From 1708 to 1717, Bach worked at the court of Saxony-Weimar. It was here that he wrote most of his organ works, and became rather famous as an organist. In 1714, he started a regular series of church cantatas, performing them once a month at the ducal chapel and sometimes at the Town Church.
Two dukes co-reigned the duchy, each from their own palace. They were in a constant feud with each other.
Wilhelm Ernst (1662-1728) was the dominant of the two. He was Bach’s official employer and a strong supporter of Bach’s organ compositions. The chapel with the famous organ (65 feet above the ground!) was in his palace (the Wilhelmsburg, pictured above) and it was with him that Bach negotiated the monthly cantata performances in the chapel starting in 1714. The Wilhelmsburg, including the chapel and the music library, was almost entirely destroyed in a fire in 1774. Only the tower and gate house are still standing today:
However, it is believed that Bach preferred to spend time with the other duke, Ernst August (1688-1748), in the Red Palace. Ernst August, only three years younger than Bach, was the nephew of Wilhelm Ernst, a great lover of chamber music, and a good musician himself. Part of the Red Palace (so called for the red window frames in the otherwise grey-colored castle) still exists today, and houses the Duchess Amalia Library:
Georg Philipp Telemann (1681-1767), who worked 50 miles away in Eisenach, was a frequent visitor of the Red Palace, and one of Bach’s many cousins, Johann Gottfried Walther (1684-1748), was the music teacher of Ernst August. Note how close in age these men were: Telemann born in 1681, Walther in 1684, Bach in 1685, and Ernst August in 1688.
Since Walther was also the organist of the Town Church, Bach might have had access to that organ in addition to the organ in the chapel in the Wilhelmsburg. It might also have been in this church that the 1713 version of Cantata 21 was performed, for the funeral of Aemilia Maria Harress. On feast days, Bach’s cantatas were most probably also performed in this Stadtkirche (Town Church), because larger instrumental ensembles would not have fitted on the small organ loft of the ducal chapel. The church, also known as Peter und Pauli Kirche (Peter and Paul Church) or Herderkirche still exists:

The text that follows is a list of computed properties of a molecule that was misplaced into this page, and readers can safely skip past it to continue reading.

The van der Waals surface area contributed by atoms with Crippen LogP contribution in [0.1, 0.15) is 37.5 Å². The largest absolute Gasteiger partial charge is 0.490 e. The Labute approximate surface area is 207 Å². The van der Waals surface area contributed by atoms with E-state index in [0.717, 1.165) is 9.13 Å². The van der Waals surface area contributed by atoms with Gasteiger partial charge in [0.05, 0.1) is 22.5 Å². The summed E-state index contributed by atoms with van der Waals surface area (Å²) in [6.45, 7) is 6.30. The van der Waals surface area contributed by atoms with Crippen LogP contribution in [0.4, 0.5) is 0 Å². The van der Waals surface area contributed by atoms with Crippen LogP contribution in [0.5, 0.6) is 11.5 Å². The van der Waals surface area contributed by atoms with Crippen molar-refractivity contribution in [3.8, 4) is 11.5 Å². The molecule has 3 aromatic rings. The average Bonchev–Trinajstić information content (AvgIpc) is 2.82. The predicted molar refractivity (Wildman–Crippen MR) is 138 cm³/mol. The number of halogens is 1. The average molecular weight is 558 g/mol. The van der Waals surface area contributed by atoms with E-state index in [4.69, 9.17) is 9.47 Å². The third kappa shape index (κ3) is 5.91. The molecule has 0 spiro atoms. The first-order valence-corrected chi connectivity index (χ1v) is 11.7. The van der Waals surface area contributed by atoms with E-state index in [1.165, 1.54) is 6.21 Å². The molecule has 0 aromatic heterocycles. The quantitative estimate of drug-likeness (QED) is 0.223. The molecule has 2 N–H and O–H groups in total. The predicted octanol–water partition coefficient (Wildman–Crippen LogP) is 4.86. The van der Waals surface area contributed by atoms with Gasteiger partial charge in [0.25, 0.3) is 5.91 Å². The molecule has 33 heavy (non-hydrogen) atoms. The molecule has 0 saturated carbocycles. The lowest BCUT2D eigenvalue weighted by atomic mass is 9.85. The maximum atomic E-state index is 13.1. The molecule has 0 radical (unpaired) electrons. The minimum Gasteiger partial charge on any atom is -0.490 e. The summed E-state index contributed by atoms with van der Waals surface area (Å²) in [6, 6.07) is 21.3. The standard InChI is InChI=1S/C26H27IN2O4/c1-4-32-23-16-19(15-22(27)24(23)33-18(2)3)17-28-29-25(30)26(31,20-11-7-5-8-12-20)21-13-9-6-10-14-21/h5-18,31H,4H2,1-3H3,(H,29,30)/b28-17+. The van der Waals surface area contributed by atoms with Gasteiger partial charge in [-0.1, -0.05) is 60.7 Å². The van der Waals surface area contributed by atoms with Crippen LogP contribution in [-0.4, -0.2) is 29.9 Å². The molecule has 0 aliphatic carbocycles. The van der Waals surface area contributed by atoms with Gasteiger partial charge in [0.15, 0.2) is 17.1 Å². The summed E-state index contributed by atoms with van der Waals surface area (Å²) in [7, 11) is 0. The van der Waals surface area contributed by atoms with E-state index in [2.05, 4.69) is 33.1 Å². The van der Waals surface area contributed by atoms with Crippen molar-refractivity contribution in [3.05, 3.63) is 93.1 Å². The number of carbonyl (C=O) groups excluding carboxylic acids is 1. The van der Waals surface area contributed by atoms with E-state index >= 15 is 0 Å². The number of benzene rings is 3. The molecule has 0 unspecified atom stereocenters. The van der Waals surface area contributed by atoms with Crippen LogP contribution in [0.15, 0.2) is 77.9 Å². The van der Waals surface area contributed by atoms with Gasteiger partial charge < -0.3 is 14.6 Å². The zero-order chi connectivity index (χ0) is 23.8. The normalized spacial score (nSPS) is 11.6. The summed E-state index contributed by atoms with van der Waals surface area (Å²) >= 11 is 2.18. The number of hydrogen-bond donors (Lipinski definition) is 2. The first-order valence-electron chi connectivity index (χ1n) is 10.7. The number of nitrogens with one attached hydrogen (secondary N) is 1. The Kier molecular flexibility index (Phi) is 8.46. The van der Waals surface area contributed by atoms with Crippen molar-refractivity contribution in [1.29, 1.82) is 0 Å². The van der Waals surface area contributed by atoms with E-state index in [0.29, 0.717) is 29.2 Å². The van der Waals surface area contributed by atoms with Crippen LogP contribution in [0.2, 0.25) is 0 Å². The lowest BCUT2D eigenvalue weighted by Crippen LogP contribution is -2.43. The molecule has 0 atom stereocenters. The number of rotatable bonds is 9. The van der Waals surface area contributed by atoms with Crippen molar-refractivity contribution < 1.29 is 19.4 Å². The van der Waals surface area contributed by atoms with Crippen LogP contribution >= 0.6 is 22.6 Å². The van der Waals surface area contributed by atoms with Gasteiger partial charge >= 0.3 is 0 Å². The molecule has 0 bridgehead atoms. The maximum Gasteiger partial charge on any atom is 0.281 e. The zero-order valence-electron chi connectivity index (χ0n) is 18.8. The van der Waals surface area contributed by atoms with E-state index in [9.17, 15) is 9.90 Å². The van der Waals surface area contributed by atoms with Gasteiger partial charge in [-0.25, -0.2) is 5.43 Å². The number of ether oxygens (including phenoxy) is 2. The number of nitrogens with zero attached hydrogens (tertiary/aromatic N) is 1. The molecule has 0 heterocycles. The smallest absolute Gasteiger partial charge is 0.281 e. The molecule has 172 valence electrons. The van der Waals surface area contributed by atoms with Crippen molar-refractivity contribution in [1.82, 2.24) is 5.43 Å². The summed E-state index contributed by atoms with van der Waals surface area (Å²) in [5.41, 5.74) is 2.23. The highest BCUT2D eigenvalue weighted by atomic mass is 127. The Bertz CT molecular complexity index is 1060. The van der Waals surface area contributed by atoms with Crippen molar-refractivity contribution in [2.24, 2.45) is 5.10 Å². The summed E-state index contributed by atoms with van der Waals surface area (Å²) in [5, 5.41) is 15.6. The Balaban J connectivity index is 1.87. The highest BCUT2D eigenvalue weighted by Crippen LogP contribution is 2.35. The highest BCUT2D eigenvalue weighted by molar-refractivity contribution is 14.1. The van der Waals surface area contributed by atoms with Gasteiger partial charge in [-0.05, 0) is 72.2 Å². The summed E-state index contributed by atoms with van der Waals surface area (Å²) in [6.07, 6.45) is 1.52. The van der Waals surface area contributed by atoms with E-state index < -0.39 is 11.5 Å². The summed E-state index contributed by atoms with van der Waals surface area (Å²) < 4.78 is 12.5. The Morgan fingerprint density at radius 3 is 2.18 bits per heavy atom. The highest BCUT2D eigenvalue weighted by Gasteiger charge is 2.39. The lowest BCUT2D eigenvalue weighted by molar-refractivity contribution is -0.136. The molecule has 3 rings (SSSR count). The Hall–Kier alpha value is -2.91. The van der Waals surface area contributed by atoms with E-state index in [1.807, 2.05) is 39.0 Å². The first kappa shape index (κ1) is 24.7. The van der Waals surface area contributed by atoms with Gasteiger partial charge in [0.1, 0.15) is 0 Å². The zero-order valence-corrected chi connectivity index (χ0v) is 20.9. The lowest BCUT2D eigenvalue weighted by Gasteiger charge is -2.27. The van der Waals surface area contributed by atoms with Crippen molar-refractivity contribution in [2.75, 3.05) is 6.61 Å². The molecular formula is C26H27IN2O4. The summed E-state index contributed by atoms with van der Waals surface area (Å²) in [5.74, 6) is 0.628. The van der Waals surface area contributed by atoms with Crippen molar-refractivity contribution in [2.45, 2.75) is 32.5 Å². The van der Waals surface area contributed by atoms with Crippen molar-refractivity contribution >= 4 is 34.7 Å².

Bach and his wife Maria Barbara lived in an apartment on the town square, a short walk from the Wilhelmsburg, but directly around the corner from the Red Palace. The apartment building (now a parking lot) was owned by a fellow court musician, and many of Bach’s colleagues lived there. Bach’s first six children were born here, including Wilhelm Friedemann and Carl Philipp Emanuel, the latter receiving that particular middle name because of his godfather, Georg Philipp Telemann.
In this satellite picture of modern-day Weimar the location of Bach's apartment is indicated as "house" and the Red Palace as "Rote Schloss."
For the monthly church cantatas, Wilhelm Ernst specifically indicated in the 1714 contract that Bach could use any musician from either palace. The two dukes employed two boy sopranos, one male alto, two tenors, and two basses. Bach could also use boy choristers from the local gymnasium, where his own former principal from Ohrdruf was the rector.
Only two days before the first cantata was to be performed in March 1714, Wilhelm Ernst wrote an addendum stating that all cantata rehearsals had to be in the chapel, and could not be at someone’s house or in other lodgings. Why did he write this? Were the musicians practicing in Bach’s apartment, or in the Red Palace? We will never know but we can only imagine ...